Put on the mix
The next thing you should do is to fill your chosen starter container with a soil mix or organic potting mix. A soil, which is heavy in clay, is the one typically used in China. The problem, though, is that it clumps up during those times of drained field.
The best recommendation would be a sandy soil mix as it promotes ease in harvesting the corms by hand. You may also begin the seed corns with one part each of perlite and compost. After that, you can use a looser potting mix once the growing season comes.
Pour the right amount of water
After filling the starter container with your chosen mixture, it is time to fill it with room temperature water. Ensure that it has drainage holes. Open a space, preferably around 4 inches deep, in the middle part of the soil.
This is where you should plant the corm. After that, get the soil medium that you can use in covering it up. Water thoroughly and let the excess water drain out.
Wait for the corm to become more established in your chosen container. One sign that it is already established is when the leaves are already eight inches tall. Ensure that the mix remains moist consistently during that period. However, ensure that it does not also get overly wet; otherwise, it may result in the rotting of the corms.
Transplant to the primary container
Upon noticing the leaves growing fully and the roots becoming well-established, you can transfer the corms into their primary and permanent growing container. This one should not come with any drainage holes.
Use a looser mix to fill up this primary container. This mix should consist of one part each of perlite and builder’s sand and two parts compost. There is no need to worry about the sand being in large amount since the container that you will be using no longer allows the water to drain.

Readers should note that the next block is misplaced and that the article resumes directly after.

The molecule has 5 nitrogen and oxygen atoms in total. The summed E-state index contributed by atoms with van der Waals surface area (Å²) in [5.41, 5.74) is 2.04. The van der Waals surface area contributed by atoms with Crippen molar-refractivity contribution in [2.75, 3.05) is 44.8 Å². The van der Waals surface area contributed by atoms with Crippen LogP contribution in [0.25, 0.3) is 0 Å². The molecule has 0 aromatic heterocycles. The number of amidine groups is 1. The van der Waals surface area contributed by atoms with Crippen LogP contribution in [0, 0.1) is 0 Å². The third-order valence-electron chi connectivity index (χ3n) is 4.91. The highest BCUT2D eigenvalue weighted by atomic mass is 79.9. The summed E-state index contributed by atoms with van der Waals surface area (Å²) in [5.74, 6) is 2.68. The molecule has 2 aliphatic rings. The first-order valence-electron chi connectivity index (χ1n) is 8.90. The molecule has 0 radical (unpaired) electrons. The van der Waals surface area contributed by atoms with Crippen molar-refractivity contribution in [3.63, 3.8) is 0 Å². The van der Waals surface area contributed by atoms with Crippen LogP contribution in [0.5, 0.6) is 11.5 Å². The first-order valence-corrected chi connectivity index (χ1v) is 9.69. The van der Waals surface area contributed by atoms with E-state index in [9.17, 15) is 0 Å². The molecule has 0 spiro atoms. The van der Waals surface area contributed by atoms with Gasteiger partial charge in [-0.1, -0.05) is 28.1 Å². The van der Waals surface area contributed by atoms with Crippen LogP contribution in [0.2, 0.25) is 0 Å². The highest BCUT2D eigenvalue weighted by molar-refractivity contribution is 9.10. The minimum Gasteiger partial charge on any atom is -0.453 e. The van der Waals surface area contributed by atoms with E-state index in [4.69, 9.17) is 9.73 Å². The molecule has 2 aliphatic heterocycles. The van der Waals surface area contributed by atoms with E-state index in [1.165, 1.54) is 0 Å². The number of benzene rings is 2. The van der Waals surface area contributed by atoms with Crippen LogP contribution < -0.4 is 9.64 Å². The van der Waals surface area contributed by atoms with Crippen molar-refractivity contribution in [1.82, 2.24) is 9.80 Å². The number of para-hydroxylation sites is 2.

Make sure to flood the container with water. It should be 2-inch water over the surface during the entire growing season. After that, keep the plants heavily saturated with water. Do this for around six to seven months, the time when you can already begin harvesting the corms.
Understanding the Growth Process of Water Chestnuts
Once you have planted the water chestnuts, it is time to monitor their growth. One thing to note about this plant is that it is relatively easy to care for provided you give it the correct conditions.
It prefers tropical climates and can mature after around 7 to 8 months in such warm weather or climate. In China, this plant can grow in thoroughly irrigated paddies at the start of its growing season.
Water chestnuts also love to grow in waterlogged soil, which makes them ideal choices when you plan to fill in a water garden or pond’s border. The plant will also grow healthy when in a bucket containing soil, provided you continue submerging the plant’s root in water.
It is also highly likely that the corms will develop under photoperiods composed of around 12 hours daily. This makes it necessary for you to put the plant in an area with plenty of sun.
As for the plant’s rushes, you have an assurance that they are less prone to acquiring diseases, provided you grow them in either neutral or slightly alkaline soil.
Tips in Caring for your Water Chestnuts
To ensure that your water chestnuts grow as healthily as possible, keep in mind these basic yet useful tips:
- Put it in a sunny spot – It should receive full or partial sunlight.
- Check the depth of the water regularly – Ensure that it sticks to the required depth, which is usually around 4 inches or so.
- Get rid of algae or green moss that develops on the water surface – There should not be any pests and signs of disease on the leaves, too. Get rid of any part of the plant that is already decayed or dead.
- Know the perfect time for harvest – The right time to begin harvesting is when the leaves of the plant already change in color after around 7 to 8 months. The yellowing of the leaves is an indication that it is almost time to have the corms harvested.
How to Harvest?
Once it is already time to start harvesting the corms, do so by hand. You can do it by removing the standing water first. After that, allow the plant to sit for around one month in wet soil or until you notice the shoots getting dry.
Using your hand, sort through the topmost part – around its first four inches. This is to prevent damaging corms and collecting only those you intend to harvest. In case your location falls under zones 9 to 12, you have the option to let any corms you have no plans of harvesting stay in your pond or container.
You should then make it a regular routine to take out the plant’s dead leaves. Wait for the early spring to come and watch out for the plant starting to shoot up once more.